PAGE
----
When he took the job of Defense Secretary, Donald H. Rumsfeld thought his biggest challenge would be modernizing the military. Instead, he finds himself overseeing the war in Afghanistan for President Bush. On Dec. 4, the Pentagon chief met with BusinessWeek Washington Bureau Chief Lee Walczak, Pentagon Correspondent Paul Magnusson, and national-security writer Stan Crock to discuss the lessons of the war. Here, in edited excerpts, is an extended version of the conversation with Rumsfeld that will appear in the Dec. 17 issue of BusinessWeek.
Q: It looks like the battle for Kandahar is at a climactic point. Will U.S. Marines be needed to secure the city?
A: The Marines were put in to establish and hold and protect the forward operating base that is being used for a host of different things, [including] resupply and the interdiction of some of the roads that go toward Iran. And obviously it could be used for lots of other things, and we have made it a point to not talk about what we might do. And we don't rule out what we mightn't do.
Q: Some rebel commanders in Afghanistan are granting amnesty to Taliban troops, but you don't want Taliban leaders to be set free. Is this a potential problem within the alliance?
A: The people involved fall into several categories. [There are] a handful of Taliban leaders, thousands of Afghan Taliban fighters, and the al Qaeda leaders and fighters who are from Arab countries [and] Pakistan, Uzbekistan, Chechnya, and China. We are interested in having all of the foreigners captured or killed. With respect to the fighters, [some] are going to be put in prison. The opposition may let some go, [or] recruit some into their own forces. Some may melt away and just disappear.
Q: The Afghan war has been a blend of high-tech wizardry and low-tech special operations. Already, some analysts conclude that the Pentagon may not need all of the expensive hardware it is seeking, such as 3,000 new strike fighters. Your response?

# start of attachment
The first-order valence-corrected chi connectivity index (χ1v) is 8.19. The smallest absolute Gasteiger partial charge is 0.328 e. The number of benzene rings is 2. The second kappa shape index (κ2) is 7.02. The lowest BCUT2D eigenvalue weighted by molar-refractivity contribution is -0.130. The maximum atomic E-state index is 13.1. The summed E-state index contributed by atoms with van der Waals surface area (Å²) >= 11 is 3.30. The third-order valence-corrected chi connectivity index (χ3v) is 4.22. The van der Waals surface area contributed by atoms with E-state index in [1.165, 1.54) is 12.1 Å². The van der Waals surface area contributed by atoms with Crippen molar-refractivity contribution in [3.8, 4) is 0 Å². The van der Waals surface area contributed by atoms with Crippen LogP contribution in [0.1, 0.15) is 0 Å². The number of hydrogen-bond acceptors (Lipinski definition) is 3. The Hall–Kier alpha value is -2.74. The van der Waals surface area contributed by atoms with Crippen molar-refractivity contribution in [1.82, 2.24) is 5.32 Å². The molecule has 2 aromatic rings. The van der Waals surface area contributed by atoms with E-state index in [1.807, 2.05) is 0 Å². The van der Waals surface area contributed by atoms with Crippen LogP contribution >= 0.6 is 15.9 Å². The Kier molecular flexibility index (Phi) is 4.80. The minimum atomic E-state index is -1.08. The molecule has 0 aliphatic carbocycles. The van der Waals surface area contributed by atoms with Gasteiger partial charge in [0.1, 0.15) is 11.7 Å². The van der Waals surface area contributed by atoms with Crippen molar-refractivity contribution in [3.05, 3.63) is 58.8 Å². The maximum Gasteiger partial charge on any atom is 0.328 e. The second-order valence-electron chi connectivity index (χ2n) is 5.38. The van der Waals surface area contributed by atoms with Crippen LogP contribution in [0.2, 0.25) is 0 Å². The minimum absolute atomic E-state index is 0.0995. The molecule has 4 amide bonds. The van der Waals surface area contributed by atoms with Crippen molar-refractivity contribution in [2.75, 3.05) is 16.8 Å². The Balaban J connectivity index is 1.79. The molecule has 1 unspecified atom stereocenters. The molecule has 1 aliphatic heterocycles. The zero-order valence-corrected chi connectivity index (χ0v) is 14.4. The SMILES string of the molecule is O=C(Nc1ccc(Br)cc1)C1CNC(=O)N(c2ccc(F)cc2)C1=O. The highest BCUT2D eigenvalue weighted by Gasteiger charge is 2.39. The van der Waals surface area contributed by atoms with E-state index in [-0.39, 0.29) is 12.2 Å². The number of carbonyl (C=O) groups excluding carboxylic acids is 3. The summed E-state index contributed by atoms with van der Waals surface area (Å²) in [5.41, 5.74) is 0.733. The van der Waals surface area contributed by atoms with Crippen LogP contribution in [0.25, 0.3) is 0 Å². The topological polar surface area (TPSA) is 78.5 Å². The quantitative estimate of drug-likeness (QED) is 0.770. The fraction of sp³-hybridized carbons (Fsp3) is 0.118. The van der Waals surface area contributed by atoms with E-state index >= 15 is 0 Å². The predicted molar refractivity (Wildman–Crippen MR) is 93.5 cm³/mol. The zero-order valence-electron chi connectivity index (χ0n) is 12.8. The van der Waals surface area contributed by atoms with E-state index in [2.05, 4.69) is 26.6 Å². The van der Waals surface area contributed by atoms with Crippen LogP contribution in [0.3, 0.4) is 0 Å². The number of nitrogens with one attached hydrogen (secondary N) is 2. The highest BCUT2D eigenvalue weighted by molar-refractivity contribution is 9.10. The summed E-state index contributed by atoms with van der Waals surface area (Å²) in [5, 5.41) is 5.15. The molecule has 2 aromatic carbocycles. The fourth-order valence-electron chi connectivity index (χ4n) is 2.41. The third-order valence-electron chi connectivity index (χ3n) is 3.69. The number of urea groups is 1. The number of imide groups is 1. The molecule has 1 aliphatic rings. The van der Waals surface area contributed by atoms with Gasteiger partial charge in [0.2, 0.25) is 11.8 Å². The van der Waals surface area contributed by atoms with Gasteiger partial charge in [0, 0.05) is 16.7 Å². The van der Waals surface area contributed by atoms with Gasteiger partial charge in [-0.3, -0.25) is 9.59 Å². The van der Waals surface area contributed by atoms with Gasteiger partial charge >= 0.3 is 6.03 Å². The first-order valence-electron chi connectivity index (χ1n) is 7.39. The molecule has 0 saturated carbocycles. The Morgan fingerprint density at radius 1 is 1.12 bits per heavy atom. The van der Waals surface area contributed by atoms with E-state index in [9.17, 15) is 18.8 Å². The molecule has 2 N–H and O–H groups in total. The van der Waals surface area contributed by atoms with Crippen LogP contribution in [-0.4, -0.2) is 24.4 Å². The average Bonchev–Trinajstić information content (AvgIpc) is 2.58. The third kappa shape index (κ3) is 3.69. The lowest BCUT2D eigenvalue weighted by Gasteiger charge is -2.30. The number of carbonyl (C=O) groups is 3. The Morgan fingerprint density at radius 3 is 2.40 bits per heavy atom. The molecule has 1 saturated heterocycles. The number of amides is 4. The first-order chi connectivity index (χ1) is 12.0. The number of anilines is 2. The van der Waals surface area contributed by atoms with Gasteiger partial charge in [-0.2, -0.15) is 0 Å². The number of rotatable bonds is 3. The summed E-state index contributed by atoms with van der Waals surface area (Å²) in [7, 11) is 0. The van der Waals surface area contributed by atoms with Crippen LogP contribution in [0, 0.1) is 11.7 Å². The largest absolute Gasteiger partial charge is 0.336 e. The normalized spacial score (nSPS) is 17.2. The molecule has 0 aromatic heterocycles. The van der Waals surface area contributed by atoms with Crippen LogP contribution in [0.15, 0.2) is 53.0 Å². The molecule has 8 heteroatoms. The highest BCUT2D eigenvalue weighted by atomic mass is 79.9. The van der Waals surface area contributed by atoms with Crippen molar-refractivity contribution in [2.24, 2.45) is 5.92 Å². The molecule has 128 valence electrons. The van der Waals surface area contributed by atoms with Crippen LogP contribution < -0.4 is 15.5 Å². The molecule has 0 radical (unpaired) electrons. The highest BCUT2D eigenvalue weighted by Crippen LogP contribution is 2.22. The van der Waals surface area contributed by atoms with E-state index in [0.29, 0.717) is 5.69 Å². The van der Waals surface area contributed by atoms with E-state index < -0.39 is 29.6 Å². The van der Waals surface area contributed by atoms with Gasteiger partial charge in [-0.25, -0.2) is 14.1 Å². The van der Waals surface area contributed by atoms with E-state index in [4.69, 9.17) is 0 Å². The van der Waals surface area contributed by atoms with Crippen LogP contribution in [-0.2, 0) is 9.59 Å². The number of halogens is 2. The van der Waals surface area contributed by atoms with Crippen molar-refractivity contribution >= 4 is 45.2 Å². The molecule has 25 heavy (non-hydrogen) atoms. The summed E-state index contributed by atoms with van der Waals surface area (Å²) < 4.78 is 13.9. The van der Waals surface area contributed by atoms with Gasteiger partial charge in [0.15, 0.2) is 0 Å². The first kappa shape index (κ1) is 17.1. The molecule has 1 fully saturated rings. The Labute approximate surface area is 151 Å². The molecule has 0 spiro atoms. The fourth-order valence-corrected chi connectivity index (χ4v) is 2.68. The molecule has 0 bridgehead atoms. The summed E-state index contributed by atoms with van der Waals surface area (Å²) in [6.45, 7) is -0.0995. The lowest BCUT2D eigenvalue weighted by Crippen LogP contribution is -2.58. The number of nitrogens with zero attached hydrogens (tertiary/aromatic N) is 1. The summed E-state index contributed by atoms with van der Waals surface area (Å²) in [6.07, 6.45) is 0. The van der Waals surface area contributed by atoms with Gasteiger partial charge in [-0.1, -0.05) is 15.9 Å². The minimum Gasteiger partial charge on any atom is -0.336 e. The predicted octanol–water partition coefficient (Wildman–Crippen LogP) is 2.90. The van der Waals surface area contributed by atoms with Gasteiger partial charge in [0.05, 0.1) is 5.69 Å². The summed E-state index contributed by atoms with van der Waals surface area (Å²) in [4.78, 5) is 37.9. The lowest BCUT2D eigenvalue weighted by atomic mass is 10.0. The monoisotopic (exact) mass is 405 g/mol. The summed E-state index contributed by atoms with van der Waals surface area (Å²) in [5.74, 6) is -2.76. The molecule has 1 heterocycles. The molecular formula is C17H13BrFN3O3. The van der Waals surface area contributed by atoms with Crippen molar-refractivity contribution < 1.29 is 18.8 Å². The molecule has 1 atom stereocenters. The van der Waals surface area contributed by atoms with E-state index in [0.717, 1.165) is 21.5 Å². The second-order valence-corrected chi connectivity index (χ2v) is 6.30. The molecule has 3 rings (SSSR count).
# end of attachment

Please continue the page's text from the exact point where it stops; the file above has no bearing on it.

A: It is always a mistake to pull one flower and ask what does this say about the garden. We are in Afghanistan. The next thing we do may be totally different. The way our country can best contribute to peace and stability is to have a full range of capabilities.
Q: How confident are you of finding Osama bin Laden?
A: Oh, I think we will. [And] we're not just looking for him. If he were gone today, he has a lot of lieutenants who could carry that fight on. He has activities in 40 or 50 countries. A lot of [al Qaeda] people have been killed, and some have been captured. That's all to the good. But when or how it will all sort through, I don't know.
Q: How long can the U.S. tolerate Iraqi President Saddam Hussein's pursuit of weapons of mass destruction?
A: Those questions are above my pay grade. We've got 6 to 10 countries on the terrorist list. [Some] already have chemical and biological weapons programs. A number have been pursuing nuclear capabilities. When weapons were less lethal and [casualties] involved thousands instead of hundreds of thousands, or millions, of people, you could make a mistake and it wasn't terminal. [Now,] when you're dealing with that many countries and with the close linkages [among] terrorist networks...it forces you to make different calculations.
Q: There are reports that Vice-President [Dick] Cheney, normally your ally, may not share your fervor for going after Iraq. Aren't you and Cheney normally in the same place?